ad info

 > magazine
 web features
 magazine archive
 customer service
  east asia
  southeast asia
  south asia
  central asia

Other News
TIME Europe
Asiaweek Services
Contact Asiaweek
About Asiaweek
Media Kit
Get up to 3 months of Asiaweek free when you subscribe online!


Spreading the Wealth
India's old and new economies have sired billionaires and millionaires galore — some of them based at home, others living overseas, some international figures and others (so far) not well known outside the country. Here is a selection of some of the principal ones, based on publicly available information. There are many more whose wealth is privately held and not easily calculated.

Clicking to Success: High-tech plus economic reforms equal an Indian business boom

Azim Hashim Premji, 54
Chairman of Wipro Group, mostly information technology.
Estimated net worth: $9.4 billion. Wipro was a vegetable-oil business when Premji took it over in the 1970s. He has built it into one of India's most formidable IT giants, providing software, hardware and software services around the world. Premji is now based in Bangalore. His worth is calculated according to the price of Wipro stock, of which he owns 75%. At one time, before the decline in the price of IT shares, his wealth was put at $35 billion.

Gururaj "Desh" Deshpande, 45
Founder and chairman of Sycamore Networks, maker of optical networking software and hardware. Est. net worth: $4 billion. Deshpande, who was born and initially educated in India, went to the U.S. in the 1980s to study. He founded Cascade Communications, which he sold for $3.7 billion in 1998. Sycamore Networks markets optical networking products that enable network service providers to upgrade their existing fiber-optic networks to offer more bandwidth. Deshpande is based in Massachusetts.

Lakshmi NiWas Mittal, 50
Chief of Ispat International, steel production. Est. net worth: $1.9 billion.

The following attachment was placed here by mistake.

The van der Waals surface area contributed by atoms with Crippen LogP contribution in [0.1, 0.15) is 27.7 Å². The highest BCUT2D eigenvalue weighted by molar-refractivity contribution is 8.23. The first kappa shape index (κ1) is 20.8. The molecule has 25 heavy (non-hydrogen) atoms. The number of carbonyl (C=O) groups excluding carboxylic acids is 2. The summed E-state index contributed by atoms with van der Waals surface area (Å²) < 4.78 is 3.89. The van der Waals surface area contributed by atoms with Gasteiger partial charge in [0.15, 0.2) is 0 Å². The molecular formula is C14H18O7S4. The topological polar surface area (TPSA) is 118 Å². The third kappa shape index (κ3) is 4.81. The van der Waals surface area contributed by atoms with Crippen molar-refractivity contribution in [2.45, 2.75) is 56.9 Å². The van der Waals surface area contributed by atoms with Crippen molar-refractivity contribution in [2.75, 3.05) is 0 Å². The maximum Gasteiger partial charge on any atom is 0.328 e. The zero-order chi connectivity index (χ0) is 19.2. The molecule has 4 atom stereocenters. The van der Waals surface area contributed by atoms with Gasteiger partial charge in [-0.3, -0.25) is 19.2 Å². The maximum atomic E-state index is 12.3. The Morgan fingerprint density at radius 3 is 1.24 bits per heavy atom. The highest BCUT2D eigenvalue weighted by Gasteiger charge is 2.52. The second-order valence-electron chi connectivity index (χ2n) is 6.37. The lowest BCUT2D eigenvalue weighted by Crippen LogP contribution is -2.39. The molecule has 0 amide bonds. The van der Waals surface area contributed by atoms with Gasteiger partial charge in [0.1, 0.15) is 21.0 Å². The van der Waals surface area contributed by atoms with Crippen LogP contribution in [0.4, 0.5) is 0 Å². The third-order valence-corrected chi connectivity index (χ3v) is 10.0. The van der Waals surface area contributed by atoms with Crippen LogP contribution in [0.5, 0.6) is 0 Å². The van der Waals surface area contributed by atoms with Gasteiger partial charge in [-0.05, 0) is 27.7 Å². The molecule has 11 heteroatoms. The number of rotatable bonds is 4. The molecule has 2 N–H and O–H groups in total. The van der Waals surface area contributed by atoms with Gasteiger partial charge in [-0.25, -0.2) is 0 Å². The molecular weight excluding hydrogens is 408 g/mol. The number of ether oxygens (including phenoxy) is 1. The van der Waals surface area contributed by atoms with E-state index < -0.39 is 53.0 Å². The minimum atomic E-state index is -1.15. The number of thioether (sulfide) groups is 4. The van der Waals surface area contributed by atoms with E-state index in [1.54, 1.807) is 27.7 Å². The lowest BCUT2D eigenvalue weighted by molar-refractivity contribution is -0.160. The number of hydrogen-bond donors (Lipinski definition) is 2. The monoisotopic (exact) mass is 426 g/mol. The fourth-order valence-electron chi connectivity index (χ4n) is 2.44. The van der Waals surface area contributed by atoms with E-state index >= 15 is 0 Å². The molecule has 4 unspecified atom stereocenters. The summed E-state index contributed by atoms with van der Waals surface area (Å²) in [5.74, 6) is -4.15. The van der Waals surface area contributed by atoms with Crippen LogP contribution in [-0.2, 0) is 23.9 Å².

London-based Mittal heads one of the world's biggest steel corporations. After starting in India, where his father owned a steel mill, he purchased his first plant, in Indonesia, in 1971. The company now owns mills across the world and has an annual production of about 20 million tons a year.

Shiv Nadar, 53
Chief of HCL Group, an IT company. Est. net worth: $1.2 billion. Nadar was an engineer when, in the 1970s, he and friends started HCL to manufacture office equipment. In the 1980s, it moved up to computers. The company has subsidiaries in Singapore and the U.S. HCL also provides software and networking solutions.

Dhirubhai Ambani, 66
Chairman of Reliance Group. Producer of textiles and petrochemicals. Est. net worth: $1.2 billion. A self-made man, Ambani built a textile business into a huge petrochemicals giant in 30 years of sheer effort. Reliance is the largest company in the private sector by turnover and number of employees. It is backed by millions of small-time investors. A movement in its stock price generally affects the entire market.

Kumar Mangalam Birla, 31
Chairman of Aditya Birla Group, diversified interests. Est. net worth: $1.1 billion.
The young Birla was thrust into the leadership of this family-owned conglomerate when his father died three years ago. Since then he has begun a modernization program of the venerable company, which has a vast range of manufacturing interests, some of them in Southeast Asia. They include textiles, chemicals, cement, iron and motor vehicles.

Write to Asiaweek at

This edition's table of contents | Home


Quick Scroll: More stories from Asiaweek, TIME and CNN


U.S. secretary of state says China should be 'tolerant'